A Single Candle

Earlier this month I wrote about the 23,000 candles lit at the Antietam National Battlefield’s Memorial Illumination each December. Today I’m writing about a single flame.

My mother’s parents always burned a bayberry candle on Christmas eve, a symbol of good luck for the coming year. My mom maintained the tradition. When I was a kid, she used a star-shaped glass candleholder. My sisters and I went to bed before the candle burned down, but when I was young, finding the molded wax in the morning was part of the fun.


The tradition dates back to colonial times.  Candles made from waxy bayberries smelled better than common tallow candles.  The tapers also burned more slowly.  Because so many berries were needed to make candles, bayberry tapers were a luxury.  Many families saved theirs to burn on Christmas or New Year’s eve.  Some may have recited this common rhyme:   “A bayberry candle burned to the socket, will bring joy to the heart and gold to the pocket.”  (Source unknown.)

My mom’s family has roots on the east coast going back to the 1600s. I like to wonder how many generations in the chain have kept this tradition going.

Because Scott and I often travel over the holidays, we haven’t developed any rituals of our own. My mom and her husband Tom still observe the tradition of burning a bayberry candle each December, though. We usually aren’t with them, and the candleholder isn’t the same one we used decades ago; still, I like knowing that each year, the flame is once again lit and the new year ushered in properly.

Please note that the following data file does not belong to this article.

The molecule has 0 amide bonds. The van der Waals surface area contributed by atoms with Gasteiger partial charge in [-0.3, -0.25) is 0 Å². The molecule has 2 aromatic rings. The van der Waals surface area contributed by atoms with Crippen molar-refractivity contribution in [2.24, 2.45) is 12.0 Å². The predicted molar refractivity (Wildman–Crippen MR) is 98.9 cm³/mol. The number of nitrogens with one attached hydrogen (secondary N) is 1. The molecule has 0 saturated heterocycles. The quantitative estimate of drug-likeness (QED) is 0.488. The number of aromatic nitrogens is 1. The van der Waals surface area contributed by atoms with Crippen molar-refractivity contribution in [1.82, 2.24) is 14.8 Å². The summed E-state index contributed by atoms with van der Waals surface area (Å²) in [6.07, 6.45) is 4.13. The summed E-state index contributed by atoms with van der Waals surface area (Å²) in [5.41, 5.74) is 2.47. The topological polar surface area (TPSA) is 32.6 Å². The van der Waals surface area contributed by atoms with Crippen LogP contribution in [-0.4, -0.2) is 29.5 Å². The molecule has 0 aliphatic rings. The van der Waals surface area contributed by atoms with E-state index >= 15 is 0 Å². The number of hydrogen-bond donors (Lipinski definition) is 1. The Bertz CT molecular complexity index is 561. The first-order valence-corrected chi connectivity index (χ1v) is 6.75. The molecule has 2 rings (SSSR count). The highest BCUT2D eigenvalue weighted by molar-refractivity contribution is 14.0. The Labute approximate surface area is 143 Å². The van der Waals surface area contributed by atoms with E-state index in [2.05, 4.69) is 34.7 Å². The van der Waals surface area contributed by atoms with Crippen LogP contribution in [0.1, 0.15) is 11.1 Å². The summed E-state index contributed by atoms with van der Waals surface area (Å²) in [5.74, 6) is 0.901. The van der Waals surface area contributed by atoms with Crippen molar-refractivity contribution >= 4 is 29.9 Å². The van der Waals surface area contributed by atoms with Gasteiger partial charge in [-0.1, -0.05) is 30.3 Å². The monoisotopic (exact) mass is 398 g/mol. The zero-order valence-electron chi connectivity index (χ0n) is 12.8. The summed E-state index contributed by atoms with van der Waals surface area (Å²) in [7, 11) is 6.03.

I wish you all the peace of the season and the simple joy of honoring family traditions. May a shining light lead you through the new year!

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10 Responses to “A Single Candle”

  1. Labyrinth-Living Says:

    Thank you for sharing your beautiful memory of childhood. and the history behind it. I wish for you a year filled with blessing, peace and joy.

  2. Judy Northrup Says:

    Amazing memory that warmed my heart. Thank you for sharing and giving a person 1200 miles away a reason to smile at 12:30 am!

  3. cookiebaker13 Says:

    I really appreciate your writing of your family traditions. Thank you and have a Happy New Year!

  4. patrice monaco Says:

    so nice. have a wonderful new year. i look forward to more of your writing.

  5. Carla Says:

    My grandmother did this as well and I still continue the tradition. I burn it in the same pewter candle holder she used that has a candle snuffer with it(yes I allow it to burn down one just never sees the snuffer any more though). I was going online to order the candles for this year and found this and it struck a lovely chord to know that others did the same.

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